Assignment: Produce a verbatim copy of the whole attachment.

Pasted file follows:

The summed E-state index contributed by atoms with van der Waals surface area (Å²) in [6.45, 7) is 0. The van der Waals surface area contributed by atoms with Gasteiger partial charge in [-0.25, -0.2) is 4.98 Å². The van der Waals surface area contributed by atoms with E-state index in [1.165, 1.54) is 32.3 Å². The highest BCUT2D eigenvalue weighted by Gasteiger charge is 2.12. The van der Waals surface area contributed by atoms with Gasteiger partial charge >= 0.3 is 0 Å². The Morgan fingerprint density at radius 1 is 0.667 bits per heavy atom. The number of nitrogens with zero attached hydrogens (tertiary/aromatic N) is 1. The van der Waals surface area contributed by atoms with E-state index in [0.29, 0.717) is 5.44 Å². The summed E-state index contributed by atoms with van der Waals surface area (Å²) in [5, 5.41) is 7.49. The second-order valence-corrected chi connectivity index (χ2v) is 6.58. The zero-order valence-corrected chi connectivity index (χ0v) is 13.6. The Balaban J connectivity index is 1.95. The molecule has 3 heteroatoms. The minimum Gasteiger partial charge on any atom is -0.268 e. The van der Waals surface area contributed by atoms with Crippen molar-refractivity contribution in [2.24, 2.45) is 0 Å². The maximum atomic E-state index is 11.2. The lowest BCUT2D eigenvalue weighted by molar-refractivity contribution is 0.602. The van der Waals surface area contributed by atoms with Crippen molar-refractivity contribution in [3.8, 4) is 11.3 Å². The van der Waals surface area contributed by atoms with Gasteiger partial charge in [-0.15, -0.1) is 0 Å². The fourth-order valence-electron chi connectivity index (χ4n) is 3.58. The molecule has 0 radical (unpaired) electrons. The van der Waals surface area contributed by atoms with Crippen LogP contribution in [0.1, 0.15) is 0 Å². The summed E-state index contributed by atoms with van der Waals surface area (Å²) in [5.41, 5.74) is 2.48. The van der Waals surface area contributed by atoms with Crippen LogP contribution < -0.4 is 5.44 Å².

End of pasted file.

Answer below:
The summed E-state index contributed by atoms with van der Waals surface area (Å²) in [6.45, 7) is 0. The van der Waals surface area contributed by atoms with Gasteiger partial charge in [-0.25, -0.2) is 4.98 Å². The van der Waals surface area contributed by atoms with E-state index in [1.165, 1.54) is 32.3 Å². The highest BCUT2D eigenvalue weighted by Gasteiger charge is 2.12. The van der Waals surface area contributed by atoms with Gasteiger partial charge >= 0.3 is 0 Å². The Morgan fingerprint density at radius 1 is 0.667 bits per heavy atom. The number of nitrogens with zero attached hydrogens (tertiary/aromatic N) is 1. The van der Waals surface area contributed by atoms with E-state index in [0.29, 0.717) is 5.44 Å². The summed E-state index contributed by atoms with van der Waals surface area (Å²) in [5, 5.41) is 7.49. The second-order valence-corrected chi connectivity index (χ2v) is 6.58. The zero-order valence-corrected chi connectivity index (χ0v) is 13.6. The Balaban J connectivity index is 1.95. The molecule has 3 heteroatoms. The minimum Gasteiger partial charge on any atom is -0.268 e. The van der Waals surface area contributed by atoms with Crippen molar-refractivity contribution in [2.24, 2.45) is 0 Å². The maximum atomic E-state index is 11.2. The lowest BCUT2D eigenvalue weighted by molar-refractivity contribution is 0.602. The van der Waals surface area contributed by atoms with Crippen molar-refractivity contribution in [3.8, 4) is 11.3 Å². The van der Waals surface area contributed by atoms with Gasteiger partial charge in [-0.15, -0.1) is 0 Å². The fourth-order valence-electron chi connectivity index (χ4n) is 3.58. The molecule has 0 radical (unpaired) electrons. The van der Waals surface area contributed by atoms with Crippen LogP contribution in [0.1, 0.15) is 0 Å². The summed E-state index contributed by atoms with van der Waals surface area (Å²) in [5.41, 5.74) is 2.48. The van der Waals surface area contributed by atoms with Crippen LogP contribution < -0.4 is 5.44 Å².